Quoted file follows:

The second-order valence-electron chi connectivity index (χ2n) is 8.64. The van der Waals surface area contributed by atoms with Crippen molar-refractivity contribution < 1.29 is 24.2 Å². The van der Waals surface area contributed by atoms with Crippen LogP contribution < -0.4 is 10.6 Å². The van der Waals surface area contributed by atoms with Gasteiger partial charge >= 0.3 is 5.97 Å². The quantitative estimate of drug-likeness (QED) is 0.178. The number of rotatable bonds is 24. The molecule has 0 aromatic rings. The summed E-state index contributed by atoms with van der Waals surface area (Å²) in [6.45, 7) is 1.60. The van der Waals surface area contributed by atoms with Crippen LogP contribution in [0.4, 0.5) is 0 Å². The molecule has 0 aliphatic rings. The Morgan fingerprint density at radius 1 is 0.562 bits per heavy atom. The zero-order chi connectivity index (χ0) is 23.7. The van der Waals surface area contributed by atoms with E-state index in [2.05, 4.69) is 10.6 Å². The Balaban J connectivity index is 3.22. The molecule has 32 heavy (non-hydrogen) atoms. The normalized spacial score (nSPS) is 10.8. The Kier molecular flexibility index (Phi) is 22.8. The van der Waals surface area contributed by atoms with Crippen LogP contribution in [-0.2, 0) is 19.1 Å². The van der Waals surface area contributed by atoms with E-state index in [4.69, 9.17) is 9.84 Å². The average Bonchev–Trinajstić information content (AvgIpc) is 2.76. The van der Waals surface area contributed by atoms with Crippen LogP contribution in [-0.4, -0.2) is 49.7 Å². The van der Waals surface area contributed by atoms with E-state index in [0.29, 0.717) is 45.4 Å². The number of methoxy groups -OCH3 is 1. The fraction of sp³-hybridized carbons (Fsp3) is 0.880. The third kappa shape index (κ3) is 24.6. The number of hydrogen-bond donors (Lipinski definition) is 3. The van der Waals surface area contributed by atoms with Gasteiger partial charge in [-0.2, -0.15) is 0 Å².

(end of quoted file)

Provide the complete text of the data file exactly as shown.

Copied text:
The second-order valence-electron chi connectivity index (χ2n) is 8.64. The van der Waals surface area contributed by atoms with Crippen molar-refractivity contribution < 1.29 is 24.2 Å². The van der Waals surface area contributed by atoms with Crippen LogP contribution < -0.4 is 10.6 Å². The van der Waals surface area contributed by atoms with Gasteiger partial charge >= 0.3 is 5.97 Å². The quantitative estimate of drug-likeness (QED) is 0.178. The number of rotatable bonds is 24. The molecule has 0 aromatic rings. The summed E-state index contributed by atoms with van der Waals surface area (Å²) in [6.45, 7) is 1.60. The van der Waals surface area contributed by atoms with Crippen LogP contribution in [0.4, 0.5) is 0 Å². The molecule has 0 aliphatic rings. The Morgan fingerprint density at radius 1 is 0.562 bits per heavy atom. The zero-order chi connectivity index (χ0) is 23.7. The van der Waals surface area contributed by atoms with E-state index in [2.05, 4.69) is 10.6 Å². The Balaban J connectivity index is 3.22. The molecule has 32 heavy (non-hydrogen) atoms. The normalized spacial score (nSPS) is 10.8. The Kier molecular flexibility index (Phi) is 22.8. The van der Waals surface area contributed by atoms with Crippen LogP contribution in [-0.2, 0) is 19.1 Å². The van der Waals surface area contributed by atoms with E-state index in [4.69, 9.17) is 9.84 Å². The average Bonchev–Trinajstić information content (AvgIpc) is 2.76. The van der Waals surface area contributed by atoms with Crippen LogP contribution in [-0.4, -0.2) is 49.7 Å². The van der Waals surface area contributed by atoms with E-state index in [0.29, 0.717) is 45.4 Å². The number of methoxy groups -OCH3 is 1. The fraction of sp³-hybridized carbons (Fsp3) is 0.880. The third kappa shape index (κ3) is 24.6. The number of hydrogen-bond donors (Lipinski definition) is 3. The van der Waals surface area contributed by atoms with Gasteiger partial charge in [-0.2, -0.15) is 0 Å².